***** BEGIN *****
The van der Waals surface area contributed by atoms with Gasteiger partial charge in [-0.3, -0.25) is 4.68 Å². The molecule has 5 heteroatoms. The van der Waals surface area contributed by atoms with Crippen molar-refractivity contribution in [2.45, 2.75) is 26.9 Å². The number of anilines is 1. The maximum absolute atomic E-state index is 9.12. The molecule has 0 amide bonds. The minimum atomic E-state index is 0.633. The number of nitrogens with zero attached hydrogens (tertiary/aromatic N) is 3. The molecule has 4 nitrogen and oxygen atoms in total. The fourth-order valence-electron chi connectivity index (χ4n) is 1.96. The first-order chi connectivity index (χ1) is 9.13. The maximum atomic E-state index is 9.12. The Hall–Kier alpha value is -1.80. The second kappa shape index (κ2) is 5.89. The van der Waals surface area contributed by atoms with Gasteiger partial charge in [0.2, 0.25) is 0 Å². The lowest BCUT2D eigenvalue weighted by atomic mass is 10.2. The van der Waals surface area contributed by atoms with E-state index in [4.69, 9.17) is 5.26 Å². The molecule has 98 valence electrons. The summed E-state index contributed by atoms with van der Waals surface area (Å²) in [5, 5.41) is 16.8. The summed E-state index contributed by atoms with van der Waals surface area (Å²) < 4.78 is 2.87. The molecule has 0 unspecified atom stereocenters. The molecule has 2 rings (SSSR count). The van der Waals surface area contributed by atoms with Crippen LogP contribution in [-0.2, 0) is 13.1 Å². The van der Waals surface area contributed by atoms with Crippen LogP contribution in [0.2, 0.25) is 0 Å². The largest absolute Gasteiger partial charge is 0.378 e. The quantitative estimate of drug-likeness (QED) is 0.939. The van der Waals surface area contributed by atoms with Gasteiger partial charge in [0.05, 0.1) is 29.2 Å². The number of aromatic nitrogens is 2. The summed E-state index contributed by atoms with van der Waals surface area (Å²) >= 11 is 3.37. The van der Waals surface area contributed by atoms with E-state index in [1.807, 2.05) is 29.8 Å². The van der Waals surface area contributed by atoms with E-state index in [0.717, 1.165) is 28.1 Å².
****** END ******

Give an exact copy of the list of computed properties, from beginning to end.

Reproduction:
The van der Waals surface area contributed by atoms with Gasteiger partial charge in [-0.3, -0.25) is 4.68 Å². The molecule has 5 heteroatoms. The van der Waals surface area contributed by atoms with Crippen molar-refractivity contribution in [2.45, 2.75) is 26.9 Å². The number of anilines is 1. The maximum absolute atomic E-state index is 9.12. The molecule has 0 amide bonds. The minimum atomic E-state index is 0.633. The number of nitrogens with zero attached hydrogens (tertiary/aromatic N) is 3. The molecule has 4 nitrogen and oxygen atoms in total. The fourth-order valence-electron chi connectivity index (χ4n) is 1.96. The first-order chi connectivity index (χ1) is 9.13. The maximum atomic E-state index is 9.12. The Hall–Kier alpha value is -1.80. The second kappa shape index (κ2) is 5.89. The van der Waals surface area contributed by atoms with Gasteiger partial charge in [0.2, 0.25) is 0 Å². The lowest BCUT2D eigenvalue weighted by atomic mass is 10.2. The van der Waals surface area contributed by atoms with E-state index in [4.69, 9.17) is 5.26 Å². The molecule has 98 valence electrons. The summed E-state index contributed by atoms with van der Waals surface area (Å²) in [5, 5.41) is 16.8. The summed E-state index contributed by atoms with van der Waals surface area (Å²) < 4.78 is 2.87. The molecule has 0 unspecified atom stereocenters. The molecule has 2 rings (SSSR count). The van der Waals surface area contributed by atoms with Crippen LogP contribution in [-0.2, 0) is 13.1 Å². The van der Waals surface area contributed by atoms with Crippen LogP contribution in [0.2, 0.25) is 0 Å². The largest absolute Gasteiger partial charge is 0.378 e. The quantitative estimate of drug-likeness (QED) is 0.939. The van der Waals surface area contributed by atoms with Gasteiger partial charge in [0.05, 0.1) is 29.2 Å². The number of aromatic nitrogens is 2. The summed E-state index contributed by atoms with van der Waals surface area (Å²) >= 11 is 3.37. The van der Waals surface area contributed by atoms with E-state index in [1.807, 2.05) is 29.8 Å². The van der Waals surface area contributed by atoms with E-state index in [0.717, 1.165) is 28.1 Å².